in 1307 Gessler raised a pole in the market square of Altdorf, placed his hat atop it, and ordered all the townsfolk to bow before it. Tell, whose marksmanship and pride were legendary, publicly refused. Gessler’s cruel wrath was tempered by his curiosity to test Tell’s skill, so he gave Tell the option of either being executed or shooting an apple off his son’s head in one try. Tell succeeded in splitting the apple with his arrow, saving his own life. When Gessler asked why he had readied two arrows, he lied and replied that it was out of habit. After being assured that he wouldn’t be killed, Tell finally admitted that the second was intended for the tyrant if his son was harmed.

Yes, it is best not to put all your cards on the table until they are needed.

Gessler, enraged, had Tell arrested and taken by boat across Lake Lucerne to Küssnacht to spend the life he had saved in a dungeon. A sudden fierce storm made the crew terrified, and since William Tell was a better sailor, they handed the wheel to him. But instead of heading towards the dungeon, he escaped to shore. There he ambushed and killed Gessler with an arrow, launching the young Confederacy’s rebellion against Austrian rule.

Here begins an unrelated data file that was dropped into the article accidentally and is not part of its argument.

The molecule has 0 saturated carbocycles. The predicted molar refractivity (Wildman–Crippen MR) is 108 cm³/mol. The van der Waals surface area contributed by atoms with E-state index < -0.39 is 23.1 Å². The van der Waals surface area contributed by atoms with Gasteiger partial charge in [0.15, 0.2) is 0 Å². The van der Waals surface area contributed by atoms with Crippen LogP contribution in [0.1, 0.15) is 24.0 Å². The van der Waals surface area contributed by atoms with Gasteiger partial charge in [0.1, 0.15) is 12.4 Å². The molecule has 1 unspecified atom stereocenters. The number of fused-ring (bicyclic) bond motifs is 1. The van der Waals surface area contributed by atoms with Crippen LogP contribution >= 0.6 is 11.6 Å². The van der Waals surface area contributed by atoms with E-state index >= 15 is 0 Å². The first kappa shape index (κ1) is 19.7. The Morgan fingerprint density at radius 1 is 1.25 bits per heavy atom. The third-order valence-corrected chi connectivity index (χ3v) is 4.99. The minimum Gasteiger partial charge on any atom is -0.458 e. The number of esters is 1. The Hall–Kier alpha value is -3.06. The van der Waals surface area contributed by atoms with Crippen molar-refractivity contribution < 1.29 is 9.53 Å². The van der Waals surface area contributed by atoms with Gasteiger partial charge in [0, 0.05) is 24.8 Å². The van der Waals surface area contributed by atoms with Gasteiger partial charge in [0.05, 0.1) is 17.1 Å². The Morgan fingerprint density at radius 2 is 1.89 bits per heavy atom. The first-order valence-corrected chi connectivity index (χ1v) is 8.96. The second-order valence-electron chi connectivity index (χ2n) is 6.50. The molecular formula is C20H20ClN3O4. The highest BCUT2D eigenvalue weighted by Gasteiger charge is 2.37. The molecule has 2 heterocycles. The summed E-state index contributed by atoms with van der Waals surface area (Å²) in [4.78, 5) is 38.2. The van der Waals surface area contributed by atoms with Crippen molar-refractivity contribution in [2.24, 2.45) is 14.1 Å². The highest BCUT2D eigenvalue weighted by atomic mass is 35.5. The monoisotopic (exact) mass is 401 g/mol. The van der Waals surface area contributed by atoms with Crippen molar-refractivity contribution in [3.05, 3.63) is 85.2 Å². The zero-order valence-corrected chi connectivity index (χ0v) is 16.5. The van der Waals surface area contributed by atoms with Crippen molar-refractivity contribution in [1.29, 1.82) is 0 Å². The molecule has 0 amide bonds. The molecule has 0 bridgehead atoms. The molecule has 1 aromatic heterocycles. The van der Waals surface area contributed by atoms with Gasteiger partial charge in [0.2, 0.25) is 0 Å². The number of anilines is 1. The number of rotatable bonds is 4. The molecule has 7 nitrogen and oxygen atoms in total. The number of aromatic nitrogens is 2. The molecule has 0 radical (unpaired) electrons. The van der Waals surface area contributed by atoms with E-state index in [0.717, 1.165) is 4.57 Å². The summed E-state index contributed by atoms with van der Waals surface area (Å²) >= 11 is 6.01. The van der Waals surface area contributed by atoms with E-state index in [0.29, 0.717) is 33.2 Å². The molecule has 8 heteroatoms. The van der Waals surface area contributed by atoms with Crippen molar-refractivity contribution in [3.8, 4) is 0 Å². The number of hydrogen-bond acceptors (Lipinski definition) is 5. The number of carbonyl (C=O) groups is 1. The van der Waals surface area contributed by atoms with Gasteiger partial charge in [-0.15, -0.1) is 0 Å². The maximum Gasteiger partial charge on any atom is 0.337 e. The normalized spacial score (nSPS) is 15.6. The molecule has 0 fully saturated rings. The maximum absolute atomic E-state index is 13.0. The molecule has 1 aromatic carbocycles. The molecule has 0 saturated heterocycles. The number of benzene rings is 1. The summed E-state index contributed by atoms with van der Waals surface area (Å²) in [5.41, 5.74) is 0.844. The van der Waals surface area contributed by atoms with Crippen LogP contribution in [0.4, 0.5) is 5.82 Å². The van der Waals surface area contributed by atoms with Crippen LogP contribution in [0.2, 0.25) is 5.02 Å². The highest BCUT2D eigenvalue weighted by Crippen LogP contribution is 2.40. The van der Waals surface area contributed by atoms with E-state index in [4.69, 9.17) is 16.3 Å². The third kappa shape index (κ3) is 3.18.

The result was freedom that still endures. What does this tell us ? Not much but Andrew McCarthy has some ideas.

Donald Trump’s rhetorical excesses aside, he has a way of pushing us into important debates, particularly on immigration. He has done it again with his bracing proposal to force “a total and complete shutdown of Muslims entering the United States until our country’s representatives can figure out what is going on.” I have no idea what Mr. Trump knows about either immigration law or Islam. But it should be obvious to any objective person that Muslim immigration to the West is a vexing challenge. Some Muslims come to the United States to practice their religion peacefully, and assimilate into the Western tradition of tolerance of other people’s liberties, including religious liberty — a tradition alien to the theocratic societies in which they grew up. Others come here to champion sharia, Islam’s authoritarian societal framework and legal code, resisting assimilation into our pluralistic society.

Now what ?

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What else do we not know ?

Monday, December 7th, 2015

President-Obama-oval-office.sized-770x415xt

I was reading one of my favorite blogs this morning and saw this comment.